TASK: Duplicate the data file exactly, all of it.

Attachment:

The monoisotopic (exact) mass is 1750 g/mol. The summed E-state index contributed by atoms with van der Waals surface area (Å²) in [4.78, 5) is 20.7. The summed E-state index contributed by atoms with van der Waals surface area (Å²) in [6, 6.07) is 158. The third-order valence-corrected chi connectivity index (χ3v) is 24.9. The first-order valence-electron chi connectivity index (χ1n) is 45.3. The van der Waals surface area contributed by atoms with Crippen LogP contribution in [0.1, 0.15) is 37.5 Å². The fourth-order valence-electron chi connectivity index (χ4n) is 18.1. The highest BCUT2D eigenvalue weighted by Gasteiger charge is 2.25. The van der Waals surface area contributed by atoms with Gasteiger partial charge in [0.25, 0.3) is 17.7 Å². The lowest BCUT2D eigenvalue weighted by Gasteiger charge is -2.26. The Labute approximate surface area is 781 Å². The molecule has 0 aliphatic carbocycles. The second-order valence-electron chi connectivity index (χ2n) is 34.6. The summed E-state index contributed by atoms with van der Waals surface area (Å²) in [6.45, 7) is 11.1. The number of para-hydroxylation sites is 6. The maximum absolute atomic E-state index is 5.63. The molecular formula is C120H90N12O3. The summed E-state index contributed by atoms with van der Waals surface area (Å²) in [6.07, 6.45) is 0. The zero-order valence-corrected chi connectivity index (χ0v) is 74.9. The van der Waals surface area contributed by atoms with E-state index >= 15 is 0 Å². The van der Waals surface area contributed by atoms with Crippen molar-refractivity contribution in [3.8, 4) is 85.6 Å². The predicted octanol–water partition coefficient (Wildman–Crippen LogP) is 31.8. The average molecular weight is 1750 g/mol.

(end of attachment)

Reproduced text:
The monoisotopic (exact) mass is 1750 g/mol. The summed E-state index contributed by atoms with van der Waals surface area (Å²) in [4.78, 5) is 20.7. The summed E-state index contributed by atoms with van der Waals surface area (Å²) in [6, 6.07) is 158. The third-order valence-corrected chi connectivity index (χ3v) is 24.9. The first-order valence-electron chi connectivity index (χ1n) is 45.3. The van der Waals surface area contributed by atoms with Crippen LogP contribution in [0.1, 0.15) is 37.5 Å². The fourth-order valence-electron chi connectivity index (χ4n) is 18.1. The highest BCUT2D eigenvalue weighted by Gasteiger charge is 2.25. The van der Waals surface area contributed by atoms with Gasteiger partial charge in [0.25, 0.3) is 17.7 Å². The lowest BCUT2D eigenvalue weighted by Gasteiger charge is -2.26. The Labute approximate surface area is 781 Å². The molecule has 0 aliphatic carbocycles. The second-order valence-electron chi connectivity index (χ2n) is 34.6. The summed E-state index contributed by atoms with van der Waals surface area (Å²) in [6.45, 7) is 11.1. The number of para-hydroxylation sites is 6. The maximum absolute atomic E-state index is 5.63. The molecular formula is C120H90N12O3. The summed E-state index contributed by atoms with van der Waals surface area (Å²) in [6.07, 6.45) is 0. The zero-order valence-corrected chi connectivity index (χ0v) is 74.9. The van der Waals surface area contributed by atoms with E-state index >= 15 is 0 Å². The van der Waals surface area contributed by atoms with Crippen molar-refractivity contribution in [3.8, 4) is 85.6 Å². The predicted octanol–water partition coefficient (Wildman–Crippen LogP) is 31.8. The average molecular weight is 1750 g/mol.